Article originally published in Insurance Law360 on October 12, 2011.
Force-placed insurance policies — also referred to as “lender-placed” or “force place” policies — have been the subject of debate centered on the question of who is entitled to receive policy benefits when there is a property loss covered by the terms of the policy: the lender, the property owner, or both. This article provides an overview of force-placed coverage in the real property insurance context and the exceptional circumstances in which such coverage is extended to cover the property owner’s interests in addition to the lender’s interests.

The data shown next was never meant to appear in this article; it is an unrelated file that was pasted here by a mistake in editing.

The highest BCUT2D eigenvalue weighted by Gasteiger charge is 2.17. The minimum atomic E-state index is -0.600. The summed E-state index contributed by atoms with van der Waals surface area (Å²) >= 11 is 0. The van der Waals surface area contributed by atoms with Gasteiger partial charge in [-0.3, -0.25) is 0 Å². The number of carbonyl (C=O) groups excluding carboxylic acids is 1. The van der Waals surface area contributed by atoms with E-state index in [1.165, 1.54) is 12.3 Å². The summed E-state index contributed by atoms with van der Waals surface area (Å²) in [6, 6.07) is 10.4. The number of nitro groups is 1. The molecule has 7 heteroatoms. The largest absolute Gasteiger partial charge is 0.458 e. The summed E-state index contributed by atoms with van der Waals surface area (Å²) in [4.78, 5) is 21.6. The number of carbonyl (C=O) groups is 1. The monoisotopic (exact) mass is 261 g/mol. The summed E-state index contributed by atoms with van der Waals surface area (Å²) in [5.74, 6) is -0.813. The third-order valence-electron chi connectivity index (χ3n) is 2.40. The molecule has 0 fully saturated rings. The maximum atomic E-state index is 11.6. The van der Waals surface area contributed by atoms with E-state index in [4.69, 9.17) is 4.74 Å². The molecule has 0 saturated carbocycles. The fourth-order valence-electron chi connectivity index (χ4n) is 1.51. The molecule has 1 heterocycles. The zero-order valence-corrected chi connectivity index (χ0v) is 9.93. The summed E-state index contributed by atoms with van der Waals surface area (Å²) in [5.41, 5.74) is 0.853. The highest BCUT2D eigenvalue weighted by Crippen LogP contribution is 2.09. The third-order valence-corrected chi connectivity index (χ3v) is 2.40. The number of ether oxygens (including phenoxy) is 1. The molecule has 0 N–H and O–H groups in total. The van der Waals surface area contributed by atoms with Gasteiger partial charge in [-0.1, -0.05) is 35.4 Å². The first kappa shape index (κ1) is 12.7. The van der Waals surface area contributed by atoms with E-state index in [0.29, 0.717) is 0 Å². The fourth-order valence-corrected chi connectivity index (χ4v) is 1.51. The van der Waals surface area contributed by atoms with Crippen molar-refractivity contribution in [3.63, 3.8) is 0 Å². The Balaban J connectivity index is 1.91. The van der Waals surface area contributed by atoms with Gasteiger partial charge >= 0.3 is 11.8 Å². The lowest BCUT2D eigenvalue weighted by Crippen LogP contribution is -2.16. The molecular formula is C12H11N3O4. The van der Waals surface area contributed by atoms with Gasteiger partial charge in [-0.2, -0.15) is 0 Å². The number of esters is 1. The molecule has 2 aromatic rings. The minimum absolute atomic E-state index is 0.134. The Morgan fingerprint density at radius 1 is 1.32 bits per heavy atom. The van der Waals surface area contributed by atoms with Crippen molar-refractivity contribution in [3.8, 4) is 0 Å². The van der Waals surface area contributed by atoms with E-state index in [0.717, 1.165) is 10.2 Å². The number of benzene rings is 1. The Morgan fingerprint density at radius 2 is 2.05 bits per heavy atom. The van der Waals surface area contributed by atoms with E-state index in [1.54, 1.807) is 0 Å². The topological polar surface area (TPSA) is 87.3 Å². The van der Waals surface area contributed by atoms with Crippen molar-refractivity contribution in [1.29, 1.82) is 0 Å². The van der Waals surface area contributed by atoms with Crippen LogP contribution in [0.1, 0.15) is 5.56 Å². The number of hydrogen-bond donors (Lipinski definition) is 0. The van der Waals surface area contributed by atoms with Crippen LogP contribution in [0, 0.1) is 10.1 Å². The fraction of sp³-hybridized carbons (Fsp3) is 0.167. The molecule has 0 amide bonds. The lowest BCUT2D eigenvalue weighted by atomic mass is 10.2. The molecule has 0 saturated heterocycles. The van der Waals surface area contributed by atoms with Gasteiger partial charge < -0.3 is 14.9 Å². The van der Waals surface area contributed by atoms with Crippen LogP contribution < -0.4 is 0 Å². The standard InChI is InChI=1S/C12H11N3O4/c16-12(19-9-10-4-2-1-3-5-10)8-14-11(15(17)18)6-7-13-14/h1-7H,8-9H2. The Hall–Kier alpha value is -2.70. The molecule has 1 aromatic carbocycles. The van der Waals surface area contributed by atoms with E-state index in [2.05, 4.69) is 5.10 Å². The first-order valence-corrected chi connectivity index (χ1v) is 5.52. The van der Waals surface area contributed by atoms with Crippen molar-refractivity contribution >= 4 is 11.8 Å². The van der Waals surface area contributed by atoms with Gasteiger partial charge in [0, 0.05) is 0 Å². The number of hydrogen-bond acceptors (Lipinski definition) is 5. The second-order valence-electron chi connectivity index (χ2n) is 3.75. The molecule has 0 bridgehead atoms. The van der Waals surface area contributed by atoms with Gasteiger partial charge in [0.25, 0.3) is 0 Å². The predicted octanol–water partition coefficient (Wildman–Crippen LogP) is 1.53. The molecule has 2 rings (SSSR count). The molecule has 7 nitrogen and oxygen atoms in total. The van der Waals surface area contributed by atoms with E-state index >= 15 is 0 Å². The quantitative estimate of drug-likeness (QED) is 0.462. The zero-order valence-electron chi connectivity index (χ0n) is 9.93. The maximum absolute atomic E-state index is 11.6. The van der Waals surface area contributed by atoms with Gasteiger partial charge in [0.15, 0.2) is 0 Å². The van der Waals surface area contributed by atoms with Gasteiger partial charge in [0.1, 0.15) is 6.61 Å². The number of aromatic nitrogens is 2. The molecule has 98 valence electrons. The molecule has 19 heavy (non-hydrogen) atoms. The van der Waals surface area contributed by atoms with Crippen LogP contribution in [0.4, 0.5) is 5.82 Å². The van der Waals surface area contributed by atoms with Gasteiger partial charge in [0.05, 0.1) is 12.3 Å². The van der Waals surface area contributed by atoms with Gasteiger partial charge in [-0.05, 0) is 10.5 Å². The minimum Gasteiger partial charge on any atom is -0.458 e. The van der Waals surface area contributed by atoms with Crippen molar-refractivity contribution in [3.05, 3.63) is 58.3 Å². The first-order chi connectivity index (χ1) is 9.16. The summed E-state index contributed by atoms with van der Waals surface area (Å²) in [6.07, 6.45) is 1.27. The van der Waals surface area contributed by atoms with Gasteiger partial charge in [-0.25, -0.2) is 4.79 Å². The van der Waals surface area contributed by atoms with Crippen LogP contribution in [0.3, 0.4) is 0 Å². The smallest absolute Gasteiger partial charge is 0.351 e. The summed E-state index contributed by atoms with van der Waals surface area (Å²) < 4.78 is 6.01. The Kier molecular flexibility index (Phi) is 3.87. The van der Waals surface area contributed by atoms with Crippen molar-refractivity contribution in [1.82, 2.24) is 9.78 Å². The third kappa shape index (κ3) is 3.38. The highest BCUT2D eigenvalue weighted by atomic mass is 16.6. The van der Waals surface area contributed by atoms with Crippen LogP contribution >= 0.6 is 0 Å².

The Typical Force-Placed Policy Dispute
Mortgage contracts generally require property owners to maintain insurance on the property for the duration of the mortgage. In the event the property owner’s insurance policy lapses, the mortgage agreement allows the lender to purchase an insurance policy to cover the property, known as force-placed coverage. The property owner is typically not listed as a named insured under the policy despite the occasional provision in mortgage contracts that allows lenders to add the cost of the premiums paid on the force-placed policy to the property owner’s mortgage payments.
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